One of Jacuzzi's goals is to adopt lime green as the color for mental health, and she has successfully been able to have companies in or around her hometown light up their buildings with lime green lights at night. Jacuzzi hopes that Home Depot's efforts are picked up by others companies across the U.S. "Hopefully other companies will follow their lead and raise awareness for mental health."
Children and Teens Matter, Too
Adults are not the only ones diagnosed with mental illness. May 3 is National Children's Mental Health Awareness Day. Sponsored by the U.S. Substance Abuse and Mental Health Services Administration (SAMSHA), the "Caring for Every Child's Mental Health" public awareness effort was created in 1994 with the mission to increase awareness around children's mental health. Approximately one in eight children has a diagnosable mental illness. Centered around an event held in Washington, D.C. at the Shakespeare Theatre that will be broadcast live on the Internet, SAMSHA is also encouraging communities and states to hold their own events. Many that have been created so far are focusing on engaging children in artistic activities.
Providing support is one of the most important things you can do for an individual living with mental illness. Letting them know they are not alone has proven key in producing positive outcomes. NAMI launched StrengthofUs in 2010 and aims to do just that for teens and young adults. Since launching just over a year ago, StrengthofUs.org has connected and empowered more than 2,000 active users. Recently, StrengthofUs.org was invited to be a campaign partner for the Love is Louder movement, which was started by The Jed Foundation, MTV and Brittany Snow.
How to Get Involved
"Neighborhood" Blog Party
On May 18, bloggers will come together for a Mental Health Month Blog Party organized by the American Psychological Association (APA). At the Blog Party, attendees can publish a post on why mental health is important. The APA will update their own blog with the stories and videos posted by bloggers across the country in an effort to make a complete list of all things mental health. Follow @apahelpcenter on Twitter for updates about the blog party and mind/body health. Using the hashtag #mhblogday will help them find your blog or tweet more easily.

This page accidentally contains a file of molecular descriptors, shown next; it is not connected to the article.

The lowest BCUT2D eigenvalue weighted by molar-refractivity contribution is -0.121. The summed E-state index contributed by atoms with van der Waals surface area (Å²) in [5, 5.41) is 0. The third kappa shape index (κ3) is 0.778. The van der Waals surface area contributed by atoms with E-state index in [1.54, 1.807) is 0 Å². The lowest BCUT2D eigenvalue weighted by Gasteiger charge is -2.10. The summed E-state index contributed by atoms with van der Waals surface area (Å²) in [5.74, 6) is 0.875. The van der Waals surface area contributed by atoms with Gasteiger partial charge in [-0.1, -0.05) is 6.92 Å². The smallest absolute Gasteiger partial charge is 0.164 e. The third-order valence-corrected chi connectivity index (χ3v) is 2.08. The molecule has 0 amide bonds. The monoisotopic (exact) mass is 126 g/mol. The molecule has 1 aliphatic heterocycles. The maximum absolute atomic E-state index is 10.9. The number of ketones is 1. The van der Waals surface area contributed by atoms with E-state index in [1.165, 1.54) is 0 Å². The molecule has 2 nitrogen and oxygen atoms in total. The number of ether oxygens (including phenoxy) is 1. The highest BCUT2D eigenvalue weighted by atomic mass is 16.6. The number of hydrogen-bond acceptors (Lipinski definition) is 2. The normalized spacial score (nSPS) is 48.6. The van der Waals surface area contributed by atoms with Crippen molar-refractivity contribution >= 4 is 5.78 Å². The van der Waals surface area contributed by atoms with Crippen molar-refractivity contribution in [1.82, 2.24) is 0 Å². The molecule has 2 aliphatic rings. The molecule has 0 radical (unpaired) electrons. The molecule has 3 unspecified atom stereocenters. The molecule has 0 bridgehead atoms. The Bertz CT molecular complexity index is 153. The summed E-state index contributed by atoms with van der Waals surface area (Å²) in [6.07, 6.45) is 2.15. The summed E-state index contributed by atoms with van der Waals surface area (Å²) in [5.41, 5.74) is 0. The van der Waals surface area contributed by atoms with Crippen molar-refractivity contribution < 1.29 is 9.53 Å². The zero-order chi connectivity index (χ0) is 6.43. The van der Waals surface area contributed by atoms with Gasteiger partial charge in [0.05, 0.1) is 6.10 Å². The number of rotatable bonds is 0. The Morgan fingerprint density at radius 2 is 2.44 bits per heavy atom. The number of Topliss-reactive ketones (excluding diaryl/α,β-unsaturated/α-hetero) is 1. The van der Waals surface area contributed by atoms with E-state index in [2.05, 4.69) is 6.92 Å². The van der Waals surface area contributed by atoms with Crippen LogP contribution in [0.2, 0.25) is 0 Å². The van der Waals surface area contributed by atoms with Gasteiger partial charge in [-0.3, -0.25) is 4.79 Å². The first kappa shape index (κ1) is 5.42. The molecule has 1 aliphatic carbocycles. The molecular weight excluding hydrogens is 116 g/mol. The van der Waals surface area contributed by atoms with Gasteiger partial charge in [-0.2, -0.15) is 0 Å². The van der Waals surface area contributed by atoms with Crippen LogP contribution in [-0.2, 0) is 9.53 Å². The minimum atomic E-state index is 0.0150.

Every year, NAMI does its own part in raising awareness about mental illness. One of the biggest efforts is NAMIWalks. To help usher in the Mental Health Month, there are eight NAMIWalks going to be hosted across the county on April 30, with a combined goal of raising nearly a million dollars. In the months of May and June, 34 more walks will be held to help continue to spread mental health awareness. To find the NAMIWalk nearest to you, visit www.nami.org/walks.
Stay Connected and Share Your Ideas
NAMI offers many options for staying connected and we also love to hear from our social network peers. By following NAMI on Facebook and NAMI on Twitter, you can learn about events in your area, news on mental health issues from around the country and connect with others who also love NAMI. You can also post or tweet any great ideas or activities you know about when it comes to celebrating mental health in May.